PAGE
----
About 20% of North Carolina residents have medical debt that is in collections, making it the state with the fourth-highest level of unpaid medical debt.
Alicia Pender lived a fairly normal life before contracting COVID-19 in 2020. She was a travel nurse working in central North Carolina and was active, taking vacations and handling her own home repairs.
Nearly two years later, she’s facing a long list of health issues and more than $30,000 in medical debt.
Alicia Pender has incurred close to $30,000 of medical debt due to long COVID and other illnesses and injuries.
Walt Unks, Winston-Salem Journal
COVID-19 left Pender with heart problems including an irregular heartbeat, which required several procedures. She has “brain fog” that affects her balance. She’s suffering from depression and anxiety. Still, what causes her the most stress is her mountain of medical bills, despite having health insurance. Debt collectors hound her with phone calls.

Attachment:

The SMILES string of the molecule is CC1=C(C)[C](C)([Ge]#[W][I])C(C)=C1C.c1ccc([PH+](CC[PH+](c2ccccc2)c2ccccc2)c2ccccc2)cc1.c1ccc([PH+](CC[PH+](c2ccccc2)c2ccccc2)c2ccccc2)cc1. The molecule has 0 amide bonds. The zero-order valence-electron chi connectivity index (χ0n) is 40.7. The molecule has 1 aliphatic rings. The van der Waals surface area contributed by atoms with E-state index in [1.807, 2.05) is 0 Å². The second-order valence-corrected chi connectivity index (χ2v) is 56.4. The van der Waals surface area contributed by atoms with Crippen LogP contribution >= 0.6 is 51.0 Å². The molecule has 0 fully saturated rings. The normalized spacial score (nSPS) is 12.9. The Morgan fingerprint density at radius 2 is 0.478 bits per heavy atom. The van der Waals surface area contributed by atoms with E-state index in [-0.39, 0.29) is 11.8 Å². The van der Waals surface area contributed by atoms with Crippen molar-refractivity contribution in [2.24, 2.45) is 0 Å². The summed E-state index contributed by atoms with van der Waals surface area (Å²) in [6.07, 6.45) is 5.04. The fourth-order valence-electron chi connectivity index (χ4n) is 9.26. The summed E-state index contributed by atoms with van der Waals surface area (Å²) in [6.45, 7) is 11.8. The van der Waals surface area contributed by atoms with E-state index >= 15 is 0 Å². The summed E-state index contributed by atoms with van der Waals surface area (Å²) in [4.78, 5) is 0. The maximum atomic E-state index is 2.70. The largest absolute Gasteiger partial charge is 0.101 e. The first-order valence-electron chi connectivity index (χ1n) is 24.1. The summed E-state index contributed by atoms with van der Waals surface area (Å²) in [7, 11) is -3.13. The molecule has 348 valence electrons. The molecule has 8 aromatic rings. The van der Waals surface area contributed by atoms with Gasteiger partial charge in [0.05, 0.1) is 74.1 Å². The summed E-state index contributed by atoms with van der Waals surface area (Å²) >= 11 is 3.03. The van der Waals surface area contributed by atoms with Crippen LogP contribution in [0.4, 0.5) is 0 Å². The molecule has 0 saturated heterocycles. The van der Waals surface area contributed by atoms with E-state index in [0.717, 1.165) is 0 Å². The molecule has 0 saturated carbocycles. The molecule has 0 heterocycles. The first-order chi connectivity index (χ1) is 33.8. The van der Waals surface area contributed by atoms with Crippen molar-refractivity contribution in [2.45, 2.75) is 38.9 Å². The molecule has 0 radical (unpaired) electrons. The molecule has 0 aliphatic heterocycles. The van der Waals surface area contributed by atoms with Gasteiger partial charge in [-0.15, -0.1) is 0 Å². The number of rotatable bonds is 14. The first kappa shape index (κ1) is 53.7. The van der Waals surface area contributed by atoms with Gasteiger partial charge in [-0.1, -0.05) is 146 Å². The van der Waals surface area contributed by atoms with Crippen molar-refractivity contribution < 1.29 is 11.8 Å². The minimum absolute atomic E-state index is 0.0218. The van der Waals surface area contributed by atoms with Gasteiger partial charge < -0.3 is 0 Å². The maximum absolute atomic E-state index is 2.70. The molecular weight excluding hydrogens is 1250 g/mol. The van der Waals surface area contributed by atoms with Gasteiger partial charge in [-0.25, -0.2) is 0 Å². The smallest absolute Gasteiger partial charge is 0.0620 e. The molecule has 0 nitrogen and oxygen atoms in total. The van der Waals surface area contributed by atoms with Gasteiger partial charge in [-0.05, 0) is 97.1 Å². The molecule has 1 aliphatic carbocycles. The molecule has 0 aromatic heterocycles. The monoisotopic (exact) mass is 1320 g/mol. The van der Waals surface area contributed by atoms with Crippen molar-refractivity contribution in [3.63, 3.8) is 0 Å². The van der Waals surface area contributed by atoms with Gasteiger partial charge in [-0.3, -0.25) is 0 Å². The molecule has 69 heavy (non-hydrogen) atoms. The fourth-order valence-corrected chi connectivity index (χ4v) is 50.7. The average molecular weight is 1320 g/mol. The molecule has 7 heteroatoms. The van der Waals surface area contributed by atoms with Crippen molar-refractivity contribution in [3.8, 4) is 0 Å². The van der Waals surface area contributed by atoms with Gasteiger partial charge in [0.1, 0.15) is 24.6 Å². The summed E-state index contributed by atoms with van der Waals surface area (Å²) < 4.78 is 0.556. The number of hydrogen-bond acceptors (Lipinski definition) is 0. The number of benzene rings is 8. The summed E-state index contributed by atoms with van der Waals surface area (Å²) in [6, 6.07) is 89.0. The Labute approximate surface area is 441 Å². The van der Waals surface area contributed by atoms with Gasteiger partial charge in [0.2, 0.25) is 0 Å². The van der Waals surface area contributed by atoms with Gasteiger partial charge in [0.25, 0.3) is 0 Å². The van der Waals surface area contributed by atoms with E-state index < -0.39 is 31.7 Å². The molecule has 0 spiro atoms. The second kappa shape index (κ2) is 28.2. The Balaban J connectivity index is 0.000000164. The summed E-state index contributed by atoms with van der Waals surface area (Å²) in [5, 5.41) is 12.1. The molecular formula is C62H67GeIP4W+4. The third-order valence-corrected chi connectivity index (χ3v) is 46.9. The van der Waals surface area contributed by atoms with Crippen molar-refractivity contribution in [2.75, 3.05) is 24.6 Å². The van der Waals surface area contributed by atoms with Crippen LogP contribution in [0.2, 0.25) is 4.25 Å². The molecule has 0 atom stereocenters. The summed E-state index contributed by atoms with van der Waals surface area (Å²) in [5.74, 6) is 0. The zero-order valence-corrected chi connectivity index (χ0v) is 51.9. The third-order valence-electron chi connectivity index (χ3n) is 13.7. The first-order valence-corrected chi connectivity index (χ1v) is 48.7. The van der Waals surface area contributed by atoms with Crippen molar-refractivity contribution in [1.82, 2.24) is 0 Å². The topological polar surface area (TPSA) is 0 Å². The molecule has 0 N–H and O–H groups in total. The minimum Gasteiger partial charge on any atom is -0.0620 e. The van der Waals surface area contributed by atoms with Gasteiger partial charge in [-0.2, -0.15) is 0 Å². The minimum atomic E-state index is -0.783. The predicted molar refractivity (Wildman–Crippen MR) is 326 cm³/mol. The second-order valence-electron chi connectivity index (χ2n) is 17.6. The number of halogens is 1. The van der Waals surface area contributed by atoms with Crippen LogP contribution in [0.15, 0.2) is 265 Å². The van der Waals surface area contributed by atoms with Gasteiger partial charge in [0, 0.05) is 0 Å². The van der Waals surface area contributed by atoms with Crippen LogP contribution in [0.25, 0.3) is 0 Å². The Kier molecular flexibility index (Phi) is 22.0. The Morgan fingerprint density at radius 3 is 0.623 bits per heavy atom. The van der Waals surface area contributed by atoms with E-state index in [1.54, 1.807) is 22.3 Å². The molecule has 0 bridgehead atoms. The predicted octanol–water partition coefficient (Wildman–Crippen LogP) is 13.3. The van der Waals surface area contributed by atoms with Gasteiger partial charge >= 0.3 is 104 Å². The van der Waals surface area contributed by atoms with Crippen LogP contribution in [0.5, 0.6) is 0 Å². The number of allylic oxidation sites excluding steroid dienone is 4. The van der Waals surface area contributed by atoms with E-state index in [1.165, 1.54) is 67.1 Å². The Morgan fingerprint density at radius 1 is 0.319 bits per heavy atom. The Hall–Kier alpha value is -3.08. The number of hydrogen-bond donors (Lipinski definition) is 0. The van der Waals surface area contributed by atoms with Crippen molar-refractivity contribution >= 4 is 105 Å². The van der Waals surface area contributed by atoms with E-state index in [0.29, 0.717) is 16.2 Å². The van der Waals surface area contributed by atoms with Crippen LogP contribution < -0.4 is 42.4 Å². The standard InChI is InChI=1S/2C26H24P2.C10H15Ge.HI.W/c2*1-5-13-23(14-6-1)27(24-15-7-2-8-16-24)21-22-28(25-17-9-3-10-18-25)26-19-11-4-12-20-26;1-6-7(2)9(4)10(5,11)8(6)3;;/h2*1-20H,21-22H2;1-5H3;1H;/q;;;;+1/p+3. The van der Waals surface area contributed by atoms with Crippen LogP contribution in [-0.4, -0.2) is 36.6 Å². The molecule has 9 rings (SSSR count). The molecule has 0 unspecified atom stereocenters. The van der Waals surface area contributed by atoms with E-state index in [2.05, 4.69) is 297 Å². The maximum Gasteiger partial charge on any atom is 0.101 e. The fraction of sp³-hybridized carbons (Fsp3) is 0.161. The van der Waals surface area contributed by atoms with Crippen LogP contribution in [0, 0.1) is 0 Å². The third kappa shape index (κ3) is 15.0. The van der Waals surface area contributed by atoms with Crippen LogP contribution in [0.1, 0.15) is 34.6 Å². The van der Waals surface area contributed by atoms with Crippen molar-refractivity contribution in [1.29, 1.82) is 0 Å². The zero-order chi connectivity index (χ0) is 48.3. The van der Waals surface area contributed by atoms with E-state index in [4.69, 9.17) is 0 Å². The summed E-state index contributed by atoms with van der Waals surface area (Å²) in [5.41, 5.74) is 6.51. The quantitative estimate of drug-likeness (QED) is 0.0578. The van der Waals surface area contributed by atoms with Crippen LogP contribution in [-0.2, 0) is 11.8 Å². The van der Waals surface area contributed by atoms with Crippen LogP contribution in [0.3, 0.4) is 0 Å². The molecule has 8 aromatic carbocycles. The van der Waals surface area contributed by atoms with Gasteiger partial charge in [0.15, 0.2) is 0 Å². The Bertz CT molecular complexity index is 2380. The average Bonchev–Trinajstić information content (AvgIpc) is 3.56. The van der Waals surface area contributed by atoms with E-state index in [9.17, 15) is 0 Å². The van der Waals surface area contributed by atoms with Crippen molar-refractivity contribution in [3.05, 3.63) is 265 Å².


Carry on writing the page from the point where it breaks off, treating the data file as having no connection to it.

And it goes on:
The bills piled up due to a high deductible and out-of-pocket costs with private insurance, she said. About half of the debt is now in collections.